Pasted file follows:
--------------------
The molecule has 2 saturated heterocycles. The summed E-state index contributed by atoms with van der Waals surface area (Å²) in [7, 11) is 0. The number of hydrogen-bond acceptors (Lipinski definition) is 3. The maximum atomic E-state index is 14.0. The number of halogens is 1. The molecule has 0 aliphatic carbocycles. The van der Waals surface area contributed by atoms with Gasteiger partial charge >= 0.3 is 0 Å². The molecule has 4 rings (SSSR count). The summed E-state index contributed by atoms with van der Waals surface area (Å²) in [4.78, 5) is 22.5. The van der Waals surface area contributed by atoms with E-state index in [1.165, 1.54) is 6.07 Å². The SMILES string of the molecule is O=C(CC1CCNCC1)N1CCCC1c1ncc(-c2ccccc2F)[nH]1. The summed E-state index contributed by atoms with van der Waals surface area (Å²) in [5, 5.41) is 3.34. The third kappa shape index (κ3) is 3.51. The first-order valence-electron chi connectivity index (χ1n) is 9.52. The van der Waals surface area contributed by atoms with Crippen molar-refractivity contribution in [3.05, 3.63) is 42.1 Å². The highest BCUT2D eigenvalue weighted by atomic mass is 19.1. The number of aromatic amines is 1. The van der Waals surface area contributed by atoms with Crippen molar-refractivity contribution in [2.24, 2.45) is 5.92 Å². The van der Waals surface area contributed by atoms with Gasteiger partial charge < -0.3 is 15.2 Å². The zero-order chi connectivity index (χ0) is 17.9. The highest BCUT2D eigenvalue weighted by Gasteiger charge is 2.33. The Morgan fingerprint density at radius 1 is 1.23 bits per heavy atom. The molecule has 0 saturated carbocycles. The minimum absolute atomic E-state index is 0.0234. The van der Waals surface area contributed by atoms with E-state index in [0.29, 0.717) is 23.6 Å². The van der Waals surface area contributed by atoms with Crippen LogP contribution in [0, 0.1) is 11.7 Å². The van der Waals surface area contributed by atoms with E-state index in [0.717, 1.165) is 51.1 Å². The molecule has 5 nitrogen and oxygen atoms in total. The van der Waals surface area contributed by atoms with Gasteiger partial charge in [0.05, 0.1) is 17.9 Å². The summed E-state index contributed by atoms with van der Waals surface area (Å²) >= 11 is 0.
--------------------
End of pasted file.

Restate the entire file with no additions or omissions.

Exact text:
The molecule has 2 saturated heterocycles. The summed E-state index contributed by atoms with van der Waals surface area (Å²) in [7, 11) is 0. The number of hydrogen-bond acceptors (Lipinski definition) is 3. The maximum atomic E-state index is 14.0. The number of halogens is 1. The molecule has 0 aliphatic carbocycles. The van der Waals surface area contributed by atoms with Gasteiger partial charge >= 0.3 is 0 Å². The molecule has 4 rings (SSSR count). The summed E-state index contributed by atoms with van der Waals surface area (Å²) in [4.78, 5) is 22.5. The van der Waals surface area contributed by atoms with E-state index in [1.165, 1.54) is 6.07 Å². The SMILES string of the molecule is O=C(CC1CCNCC1)N1CCCC1c1ncc(-c2ccccc2F)[nH]1. The summed E-state index contributed by atoms with van der Waals surface area (Å²) in [5, 5.41) is 3.34. The third kappa shape index (κ3) is 3.51. The first-order valence-electron chi connectivity index (χ1n) is 9.52. The van der Waals surface area contributed by atoms with Crippen molar-refractivity contribution in [3.05, 3.63) is 42.1 Å². The highest BCUT2D eigenvalue weighted by atomic mass is 19.1. The number of aromatic amines is 1. The van der Waals surface area contributed by atoms with Crippen molar-refractivity contribution in [2.24, 2.45) is 5.92 Å². The van der Waals surface area contributed by atoms with Gasteiger partial charge < -0.3 is 15.2 Å². The zero-order chi connectivity index (χ0) is 17.9. The highest BCUT2D eigenvalue weighted by Gasteiger charge is 2.33. The Morgan fingerprint density at radius 1 is 1.23 bits per heavy atom. The molecule has 0 saturated carbocycles. The minimum absolute atomic E-state index is 0.0234. The van der Waals surface area contributed by atoms with E-state index in [0.29, 0.717) is 23.6 Å². The van der Waals surface area contributed by atoms with Crippen LogP contribution in [0, 0.1) is 11.7 Å². The van der Waals surface area contributed by atoms with E-state index in [0.717, 1.165) is 51.1 Å². The molecule has 5 nitrogen and oxygen atoms in total. The van der Waals surface area contributed by atoms with Gasteiger partial charge in [0.05, 0.1) is 17.9 Å². The summed E-state index contributed by atoms with van der Waals surface area (Å²) >= 11 is 0.